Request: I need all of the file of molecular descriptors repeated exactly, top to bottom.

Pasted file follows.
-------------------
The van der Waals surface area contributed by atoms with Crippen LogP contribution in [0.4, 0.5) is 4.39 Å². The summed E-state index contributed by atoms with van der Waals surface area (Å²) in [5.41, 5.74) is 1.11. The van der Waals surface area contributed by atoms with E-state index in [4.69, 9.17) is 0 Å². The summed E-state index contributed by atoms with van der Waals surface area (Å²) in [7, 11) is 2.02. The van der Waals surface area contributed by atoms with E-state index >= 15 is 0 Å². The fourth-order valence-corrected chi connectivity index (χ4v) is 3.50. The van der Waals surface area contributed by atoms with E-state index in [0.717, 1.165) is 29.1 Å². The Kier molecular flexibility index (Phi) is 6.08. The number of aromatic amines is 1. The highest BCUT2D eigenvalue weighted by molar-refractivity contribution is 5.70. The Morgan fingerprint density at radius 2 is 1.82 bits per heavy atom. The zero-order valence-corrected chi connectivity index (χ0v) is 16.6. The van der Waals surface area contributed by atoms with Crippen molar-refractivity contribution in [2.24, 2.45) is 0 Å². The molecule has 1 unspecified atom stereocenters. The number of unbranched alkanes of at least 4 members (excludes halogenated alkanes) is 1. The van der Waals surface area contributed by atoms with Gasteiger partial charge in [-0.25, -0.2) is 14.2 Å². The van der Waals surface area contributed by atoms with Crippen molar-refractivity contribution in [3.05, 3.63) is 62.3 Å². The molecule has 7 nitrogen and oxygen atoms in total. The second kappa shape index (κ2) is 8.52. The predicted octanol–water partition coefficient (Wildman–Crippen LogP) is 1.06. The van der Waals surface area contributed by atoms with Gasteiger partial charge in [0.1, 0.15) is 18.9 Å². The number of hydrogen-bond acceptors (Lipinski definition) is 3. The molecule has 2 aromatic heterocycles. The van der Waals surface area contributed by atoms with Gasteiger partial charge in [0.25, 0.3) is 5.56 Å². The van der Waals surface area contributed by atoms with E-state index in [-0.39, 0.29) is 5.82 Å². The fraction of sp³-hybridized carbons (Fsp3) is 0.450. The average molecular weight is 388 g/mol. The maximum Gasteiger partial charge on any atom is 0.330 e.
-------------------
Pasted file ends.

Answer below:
The van der Waals surface area contributed by atoms with Crippen LogP contribution in [0.4, 0.5) is 4.39 Å². The summed E-state index contributed by atoms with van der Waals surface area (Å²) in [5.41, 5.74) is 1.11. The van der Waals surface area contributed by atoms with E-state index in [4.69, 9.17) is 0 Å². The summed E-state index contributed by atoms with van der Waals surface area (Å²) in [7, 11) is 2.02. The van der Waals surface area contributed by atoms with E-state index >= 15 is 0 Å². The fourth-order valence-corrected chi connectivity index (χ4v) is 3.50. The van der Waals surface area contributed by atoms with E-state index in [0.717, 1.165) is 29.1 Å². The Kier molecular flexibility index (Phi) is 6.08. The number of aromatic amines is 1. The highest BCUT2D eigenvalue weighted by molar-refractivity contribution is 5.70. The Morgan fingerprint density at radius 2 is 1.82 bits per heavy atom. The zero-order valence-corrected chi connectivity index (χ0v) is 16.6. The van der Waals surface area contributed by atoms with Crippen molar-refractivity contribution in [2.24, 2.45) is 0 Å². The molecule has 1 unspecified atom stereocenters. The number of unbranched alkanes of at least 4 members (excludes halogenated alkanes) is 1. The van der Waals surface area contributed by atoms with Gasteiger partial charge in [-0.25, -0.2) is 14.2 Å². The van der Waals surface area contributed by atoms with Crippen molar-refractivity contribution in [3.05, 3.63) is 62.3 Å². The molecule has 7 nitrogen and oxygen atoms in total. The second kappa shape index (κ2) is 8.52. The predicted octanol–water partition coefficient (Wildman–Crippen LogP) is 1.06. The van der Waals surface area contributed by atoms with Gasteiger partial charge in [0.1, 0.15) is 18.9 Å². The number of hydrogen-bond acceptors (Lipinski definition) is 3. The molecule has 2 aromatic heterocycles. The van der Waals surface area contributed by atoms with Gasteiger partial charge in [0.25, 0.3) is 5.56 Å². The van der Waals surface area contributed by atoms with E-state index in [-0.39, 0.29) is 5.82 Å². The fraction of sp³-hybridized carbons (Fsp3) is 0.450. The average molecular weight is 388 g/mol. The maximum Gasteiger partial charge on any atom is 0.330 e.